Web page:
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Arpad Elo vs Reuben Fine
Western Championship (1935), Milwaukee, WI USA, rd 3, Jul-27
French Defense: Exchange Variation (C01)  ·  1/2-1/2


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Kibitzer's Corner
Premium Chessgames Member
  Phony Benoni: <"In 1935 we made a bid to have the second ACF [American Chess Federation, successor to the Western Chess Association] tournament in Milwaukee and I was chairman of that committee. In 1934, I had gone down to Chicago to play in the first ACF tournament and when I saw the scale of the tournament, and the scale of the prize fund I thought, "Gee, we can do this better in Milwaukee," which we did. In 1935 we raised more money than the Chicago tournament had done the previous year. We had 1,300 some dollars for the prize fund, which if you think of it now it would be several ten thousand dollars. It was very hard work to raise $1,300 in 1935 during the depth of the Depression. Well, anyway, we managed to have this tournament in Milwaukee.

"Incidentally, that was the tournament where I played my "famous" game with Reuben Fine. He tried to annihilate me and made a mistake. I had a winning position with two united passed pawns on the sixth rank but with queens on the board and my king was exposed.

"Sunday morning, while I was playing this adjourned game with Fine, they were having the business meeting of the ACF and they wanted me in the meeting. The tournament director was coming around saying, "Hurry up gentlemen, the meeting is almost ready to start." I was expected to finish this adjourned game with Reuben Fine before the meeting! That's all I needed!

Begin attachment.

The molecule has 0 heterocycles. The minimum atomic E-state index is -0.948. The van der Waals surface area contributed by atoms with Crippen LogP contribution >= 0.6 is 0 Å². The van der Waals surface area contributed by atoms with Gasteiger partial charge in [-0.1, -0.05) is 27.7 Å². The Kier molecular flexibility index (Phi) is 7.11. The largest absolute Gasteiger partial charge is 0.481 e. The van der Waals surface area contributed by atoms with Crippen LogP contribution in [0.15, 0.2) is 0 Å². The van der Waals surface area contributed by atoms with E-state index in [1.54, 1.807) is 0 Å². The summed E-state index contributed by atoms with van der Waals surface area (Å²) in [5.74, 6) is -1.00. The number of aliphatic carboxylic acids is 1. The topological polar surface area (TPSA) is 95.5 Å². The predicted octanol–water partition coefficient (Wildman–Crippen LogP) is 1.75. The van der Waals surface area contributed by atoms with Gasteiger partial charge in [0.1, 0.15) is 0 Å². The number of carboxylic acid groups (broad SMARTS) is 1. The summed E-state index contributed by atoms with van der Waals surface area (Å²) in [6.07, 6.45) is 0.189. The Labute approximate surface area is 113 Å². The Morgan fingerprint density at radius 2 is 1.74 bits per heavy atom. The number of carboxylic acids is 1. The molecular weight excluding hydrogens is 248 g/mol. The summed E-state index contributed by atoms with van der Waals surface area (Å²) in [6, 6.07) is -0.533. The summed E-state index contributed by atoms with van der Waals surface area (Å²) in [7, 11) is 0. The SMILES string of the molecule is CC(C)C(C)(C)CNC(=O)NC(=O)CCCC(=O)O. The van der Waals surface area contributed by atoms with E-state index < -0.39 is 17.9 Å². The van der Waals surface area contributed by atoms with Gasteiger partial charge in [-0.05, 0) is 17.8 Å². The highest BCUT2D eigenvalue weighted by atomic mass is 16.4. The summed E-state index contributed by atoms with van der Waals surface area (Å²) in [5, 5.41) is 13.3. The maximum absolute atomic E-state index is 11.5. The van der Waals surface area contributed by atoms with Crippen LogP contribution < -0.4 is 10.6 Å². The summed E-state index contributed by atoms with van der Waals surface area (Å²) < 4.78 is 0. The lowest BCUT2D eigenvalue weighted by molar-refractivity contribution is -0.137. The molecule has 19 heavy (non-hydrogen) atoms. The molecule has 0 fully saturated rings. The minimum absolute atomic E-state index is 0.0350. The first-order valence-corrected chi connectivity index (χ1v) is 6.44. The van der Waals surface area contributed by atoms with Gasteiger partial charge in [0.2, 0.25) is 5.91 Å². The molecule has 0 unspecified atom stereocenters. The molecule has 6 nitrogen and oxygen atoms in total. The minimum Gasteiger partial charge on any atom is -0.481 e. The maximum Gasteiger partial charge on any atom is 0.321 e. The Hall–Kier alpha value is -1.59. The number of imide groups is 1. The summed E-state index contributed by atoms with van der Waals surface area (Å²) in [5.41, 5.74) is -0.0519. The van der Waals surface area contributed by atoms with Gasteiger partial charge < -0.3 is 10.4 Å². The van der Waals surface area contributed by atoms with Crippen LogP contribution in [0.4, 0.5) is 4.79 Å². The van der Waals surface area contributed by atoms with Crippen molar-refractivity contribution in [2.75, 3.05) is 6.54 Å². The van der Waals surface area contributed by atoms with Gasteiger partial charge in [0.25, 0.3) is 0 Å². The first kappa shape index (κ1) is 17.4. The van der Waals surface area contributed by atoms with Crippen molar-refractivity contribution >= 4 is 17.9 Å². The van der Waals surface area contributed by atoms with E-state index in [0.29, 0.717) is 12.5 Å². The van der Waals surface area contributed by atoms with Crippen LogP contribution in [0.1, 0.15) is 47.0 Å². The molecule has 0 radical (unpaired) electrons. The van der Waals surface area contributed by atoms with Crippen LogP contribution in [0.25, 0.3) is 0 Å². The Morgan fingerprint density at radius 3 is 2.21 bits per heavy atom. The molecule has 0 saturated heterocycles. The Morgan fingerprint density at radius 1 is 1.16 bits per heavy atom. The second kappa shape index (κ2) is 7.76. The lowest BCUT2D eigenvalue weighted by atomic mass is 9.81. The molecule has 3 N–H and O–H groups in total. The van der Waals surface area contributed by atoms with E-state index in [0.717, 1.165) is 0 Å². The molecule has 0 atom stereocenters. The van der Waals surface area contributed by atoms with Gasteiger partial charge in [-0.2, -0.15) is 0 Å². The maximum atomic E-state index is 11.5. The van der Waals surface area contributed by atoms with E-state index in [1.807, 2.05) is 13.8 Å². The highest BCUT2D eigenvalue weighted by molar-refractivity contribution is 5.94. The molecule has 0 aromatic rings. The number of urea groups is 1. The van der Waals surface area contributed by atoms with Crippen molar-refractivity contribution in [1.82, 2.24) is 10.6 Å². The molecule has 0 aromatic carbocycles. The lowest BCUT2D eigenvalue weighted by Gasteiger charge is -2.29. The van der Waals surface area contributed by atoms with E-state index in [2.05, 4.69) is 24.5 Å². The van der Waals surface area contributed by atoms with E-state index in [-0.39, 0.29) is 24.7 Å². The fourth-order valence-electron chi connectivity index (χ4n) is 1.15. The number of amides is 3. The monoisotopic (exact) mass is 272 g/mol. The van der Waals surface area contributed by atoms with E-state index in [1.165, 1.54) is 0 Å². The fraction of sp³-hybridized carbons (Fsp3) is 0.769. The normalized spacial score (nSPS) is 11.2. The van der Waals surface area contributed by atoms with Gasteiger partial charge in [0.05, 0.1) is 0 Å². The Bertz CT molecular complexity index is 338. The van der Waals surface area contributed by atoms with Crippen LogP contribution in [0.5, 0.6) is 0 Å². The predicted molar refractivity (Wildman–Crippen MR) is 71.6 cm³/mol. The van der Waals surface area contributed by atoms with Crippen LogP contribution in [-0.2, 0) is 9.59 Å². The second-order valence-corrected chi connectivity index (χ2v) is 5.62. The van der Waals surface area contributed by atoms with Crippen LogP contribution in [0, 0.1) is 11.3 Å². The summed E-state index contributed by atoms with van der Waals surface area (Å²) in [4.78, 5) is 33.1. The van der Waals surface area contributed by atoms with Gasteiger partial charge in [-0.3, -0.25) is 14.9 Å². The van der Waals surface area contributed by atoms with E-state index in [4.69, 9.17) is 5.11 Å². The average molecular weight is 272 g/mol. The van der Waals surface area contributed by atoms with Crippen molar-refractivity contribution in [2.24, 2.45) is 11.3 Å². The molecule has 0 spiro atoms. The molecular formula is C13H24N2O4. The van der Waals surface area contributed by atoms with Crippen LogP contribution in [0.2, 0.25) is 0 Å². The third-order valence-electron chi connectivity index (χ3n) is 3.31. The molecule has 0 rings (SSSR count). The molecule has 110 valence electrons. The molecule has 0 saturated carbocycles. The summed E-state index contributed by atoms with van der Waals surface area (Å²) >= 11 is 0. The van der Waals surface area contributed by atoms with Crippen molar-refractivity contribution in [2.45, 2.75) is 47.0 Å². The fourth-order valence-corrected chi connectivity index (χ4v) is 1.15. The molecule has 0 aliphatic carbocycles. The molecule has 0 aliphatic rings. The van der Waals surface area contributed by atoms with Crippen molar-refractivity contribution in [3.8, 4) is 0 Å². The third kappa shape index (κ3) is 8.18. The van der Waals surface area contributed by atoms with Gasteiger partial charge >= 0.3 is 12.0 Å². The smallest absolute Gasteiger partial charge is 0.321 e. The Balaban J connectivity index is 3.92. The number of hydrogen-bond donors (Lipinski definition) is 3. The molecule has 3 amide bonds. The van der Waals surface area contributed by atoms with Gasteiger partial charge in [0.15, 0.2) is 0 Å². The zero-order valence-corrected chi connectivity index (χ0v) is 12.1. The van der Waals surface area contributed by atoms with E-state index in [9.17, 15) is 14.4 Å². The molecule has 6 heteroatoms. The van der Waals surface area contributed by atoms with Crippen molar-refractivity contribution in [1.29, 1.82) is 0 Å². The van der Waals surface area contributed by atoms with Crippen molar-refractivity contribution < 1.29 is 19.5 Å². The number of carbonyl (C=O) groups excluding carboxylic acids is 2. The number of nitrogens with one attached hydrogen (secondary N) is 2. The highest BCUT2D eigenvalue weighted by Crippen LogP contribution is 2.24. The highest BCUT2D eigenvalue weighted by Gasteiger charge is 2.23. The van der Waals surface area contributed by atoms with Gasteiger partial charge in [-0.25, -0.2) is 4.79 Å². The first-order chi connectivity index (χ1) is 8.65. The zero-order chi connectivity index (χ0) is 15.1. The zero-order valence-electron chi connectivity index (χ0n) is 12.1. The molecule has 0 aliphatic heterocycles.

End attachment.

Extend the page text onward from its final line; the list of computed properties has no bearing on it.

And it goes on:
"Fine kept me unhinged, repeatedly putting me in check. In the meantime, the meeting had started and had gone on in my absence, and Sam Factor and a bunch of others decided that since I organized such a successful tournament, I would be the proper one to be president!

"Back at the chessboard, while I was trying to avoid all of the checks, I inadvertently repeated positions and immediately Fine called, "Tournament Director!" and he claimed the game a draw. Even though I drew with Fine, I am not proud of the circumstances, because it was a terribly sloppy game.

"When I finally arrived at the ACF meeting and discovered that I had been nominated for president, I protested, but then the people in the recreation department, Don Dyer and Ernie Aulfie, promised to help me in this venture to try to organize a national chess federation that was really active all the time.">

Excerpt from an interview with <Arpad Elo>, available at

May-03-13  JimNorCal: <Phony Benoni>: welcome back online!
Premium Chessgames Member
  FSR: As one would imagine, Elo missed many wins. For example, 23.g3 cxd6 24.gxf4 Qg4+ 25.Kf1 Qh3+ 26.Ke2 Qg4+ 27.Ke3 with an extra rook. Much later, 46.bxa3 Qh6+ 47.Kf7 Qxf4+ 48.Qf5 Qh2 49.g5 Qh5+ 50.Kg7. But of course it's a bit easier for me sitting here with Houdini than it was for Elo sitting at the board under the circumstances he mentions.
May-03-13  Mudphudder: What about 33...a3 isn't this also winning for black?
Premium Chessgames Member
  Phony Benoni: <Mucphudder> After <33...a3>

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White can eliminate the pin by checking on e4, f3, or g2, then play 35.bxa3.

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Featured in the Following Game Collection [what is this?]
Final, Round 3 (Saturday, July 27): BDE, 1935.08.22
from US Open 1935, Milwaukee = 36th ACF Congress by Phony Benoni

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